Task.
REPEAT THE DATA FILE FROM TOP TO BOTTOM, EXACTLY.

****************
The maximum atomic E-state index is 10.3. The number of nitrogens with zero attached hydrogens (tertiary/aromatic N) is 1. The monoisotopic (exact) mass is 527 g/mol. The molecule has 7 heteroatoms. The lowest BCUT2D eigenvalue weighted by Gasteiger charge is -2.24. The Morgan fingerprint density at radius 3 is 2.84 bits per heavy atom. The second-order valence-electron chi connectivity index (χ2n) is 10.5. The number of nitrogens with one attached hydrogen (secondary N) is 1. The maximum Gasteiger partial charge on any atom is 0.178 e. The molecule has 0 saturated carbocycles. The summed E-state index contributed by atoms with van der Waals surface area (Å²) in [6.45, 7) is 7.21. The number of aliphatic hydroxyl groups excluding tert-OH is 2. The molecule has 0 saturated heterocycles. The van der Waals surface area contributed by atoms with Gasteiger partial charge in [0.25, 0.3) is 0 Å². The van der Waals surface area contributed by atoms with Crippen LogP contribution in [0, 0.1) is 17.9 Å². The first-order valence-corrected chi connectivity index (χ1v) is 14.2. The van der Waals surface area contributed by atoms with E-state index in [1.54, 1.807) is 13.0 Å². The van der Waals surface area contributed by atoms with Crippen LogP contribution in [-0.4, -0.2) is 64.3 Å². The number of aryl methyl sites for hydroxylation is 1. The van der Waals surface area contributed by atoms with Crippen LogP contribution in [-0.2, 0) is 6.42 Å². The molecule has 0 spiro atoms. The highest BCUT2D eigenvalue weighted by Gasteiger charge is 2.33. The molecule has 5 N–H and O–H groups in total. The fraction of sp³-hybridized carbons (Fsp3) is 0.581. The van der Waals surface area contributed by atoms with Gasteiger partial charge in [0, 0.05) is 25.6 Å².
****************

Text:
The maximum atomic E-state index is 10.3. The number of nitrogens with zero attached hydrogens (tertiary/aromatic N) is 1. The monoisotopic (exact) mass is 527 g/mol. The molecule has 7 heteroatoms. The lowest BCUT2D eigenvalue weighted by Gasteiger charge is -2.24. The Morgan fingerprint density at radius 3 is 2.84 bits per heavy atom. The second-order valence-electron chi connectivity index (χ2n) is 10.5. The number of nitrogens with one attached hydrogen (secondary N) is 1. The maximum Gasteiger partial charge on any atom is 0.178 e. The molecule has 0 saturated carbocycles. The summed E-state index contributed by atoms with van der Waals surface area (Å²) in [6.45, 7) is 7.21. The number of aliphatic hydroxyl groups excluding tert-OH is 2. The molecule has 0 saturated heterocycles. The van der Waals surface area contributed by atoms with Gasteiger partial charge in [0.25, 0.3) is 0 Å². The van der Waals surface area contributed by atoms with Crippen LogP contribution in [0, 0.1) is 17.9 Å². The first-order valence-corrected chi connectivity index (χ1v) is 14.2. The van der Waals surface area contributed by atoms with E-state index in [1.54, 1.807) is 13.0 Å². The van der Waals surface area contributed by atoms with Crippen LogP contribution in [-0.4, -0.2) is 64.3 Å². The number of aryl methyl sites for hydroxylation is 1. The van der Waals surface area contributed by atoms with Crippen LogP contribution in [-0.2, 0) is 6.42 Å². The molecule has 0 spiro atoms. The highest BCUT2D eigenvalue weighted by Gasteiger charge is 2.33. The molecule has 5 N–H and O–H groups in total. The fraction of sp³-hybridized carbons (Fsp3) is 0.581. The van der Waals surface area contributed by atoms with Gasteiger partial charge in [0, 0.05) is 25.6 Å².